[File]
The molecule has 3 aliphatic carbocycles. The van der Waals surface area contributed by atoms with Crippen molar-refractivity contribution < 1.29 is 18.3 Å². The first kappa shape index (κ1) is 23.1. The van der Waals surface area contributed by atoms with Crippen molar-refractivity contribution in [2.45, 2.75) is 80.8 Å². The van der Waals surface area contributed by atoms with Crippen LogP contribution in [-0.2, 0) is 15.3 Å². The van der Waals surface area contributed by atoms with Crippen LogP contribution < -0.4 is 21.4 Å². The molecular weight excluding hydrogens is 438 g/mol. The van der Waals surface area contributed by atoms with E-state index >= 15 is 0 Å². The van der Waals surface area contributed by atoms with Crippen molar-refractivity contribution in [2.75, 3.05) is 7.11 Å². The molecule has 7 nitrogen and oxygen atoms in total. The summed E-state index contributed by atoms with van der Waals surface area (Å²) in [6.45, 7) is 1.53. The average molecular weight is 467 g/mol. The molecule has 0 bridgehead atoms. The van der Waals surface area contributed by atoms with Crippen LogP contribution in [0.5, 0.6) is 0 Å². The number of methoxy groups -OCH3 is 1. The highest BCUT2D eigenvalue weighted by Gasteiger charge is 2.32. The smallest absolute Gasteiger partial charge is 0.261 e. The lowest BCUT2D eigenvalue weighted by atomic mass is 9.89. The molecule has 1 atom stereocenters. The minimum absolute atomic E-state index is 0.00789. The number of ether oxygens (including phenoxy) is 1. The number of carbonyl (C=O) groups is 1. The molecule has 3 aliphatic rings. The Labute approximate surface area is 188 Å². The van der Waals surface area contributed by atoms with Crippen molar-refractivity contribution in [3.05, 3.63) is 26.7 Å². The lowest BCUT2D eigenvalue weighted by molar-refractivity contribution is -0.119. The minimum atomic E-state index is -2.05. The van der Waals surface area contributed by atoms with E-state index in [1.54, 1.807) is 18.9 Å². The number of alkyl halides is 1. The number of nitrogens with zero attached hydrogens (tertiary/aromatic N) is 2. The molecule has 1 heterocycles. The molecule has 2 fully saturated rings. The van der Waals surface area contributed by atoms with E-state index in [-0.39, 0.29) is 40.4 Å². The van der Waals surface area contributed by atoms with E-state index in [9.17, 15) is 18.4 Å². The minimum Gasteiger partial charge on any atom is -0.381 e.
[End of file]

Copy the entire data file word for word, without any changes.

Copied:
The molecule has 3 aliphatic carbocycles. The van der Waals surface area contributed by atoms with Crippen molar-refractivity contribution < 1.29 is 18.3 Å². The first kappa shape index (κ1) is 23.1. The van der Waals surface area contributed by atoms with Crippen molar-refractivity contribution in [2.45, 2.75) is 80.8 Å². The van der Waals surface area contributed by atoms with Crippen LogP contribution in [-0.2, 0) is 15.3 Å². The van der Waals surface area contributed by atoms with Crippen LogP contribution < -0.4 is 21.4 Å². The molecular weight excluding hydrogens is 438 g/mol. The van der Waals surface area contributed by atoms with E-state index >= 15 is 0 Å². The van der Waals surface area contributed by atoms with Crippen molar-refractivity contribution in [2.75, 3.05) is 7.11 Å². The molecule has 7 nitrogen and oxygen atoms in total. The summed E-state index contributed by atoms with van der Waals surface area (Å²) in [6.45, 7) is 1.53. The average molecular weight is 467 g/mol. The molecule has 0 bridgehead atoms. The van der Waals surface area contributed by atoms with Crippen LogP contribution in [0.5, 0.6) is 0 Å². The number of methoxy groups -OCH3 is 1. The highest BCUT2D eigenvalue weighted by Gasteiger charge is 2.32. The smallest absolute Gasteiger partial charge is 0.261 e. The lowest BCUT2D eigenvalue weighted by atomic mass is 9.89. The molecule has 1 atom stereocenters. The minimum absolute atomic E-state index is 0.00789. The number of ether oxygens (including phenoxy) is 1. The number of carbonyl (C=O) groups is 1. The molecule has 3 aliphatic rings. The Labute approximate surface area is 188 Å². The van der Waals surface area contributed by atoms with Crippen molar-refractivity contribution in [3.05, 3.63) is 26.7 Å². The lowest BCUT2D eigenvalue weighted by molar-refractivity contribution is -0.119. The minimum atomic E-state index is -2.05. The van der Waals surface area contributed by atoms with E-state index in [1.54, 1.807) is 18.9 Å². The number of alkyl halides is 1. The number of nitrogens with zero attached hydrogens (tertiary/aromatic N) is 2. The molecule has 1 heterocycles. The molecule has 2 fully saturated rings. The van der Waals surface area contributed by atoms with E-state index in [-0.39, 0.29) is 40.4 Å². The van der Waals surface area contributed by atoms with E-state index in [9.17, 15) is 18.4 Å². The minimum Gasteiger partial charge on any atom is -0.381 e.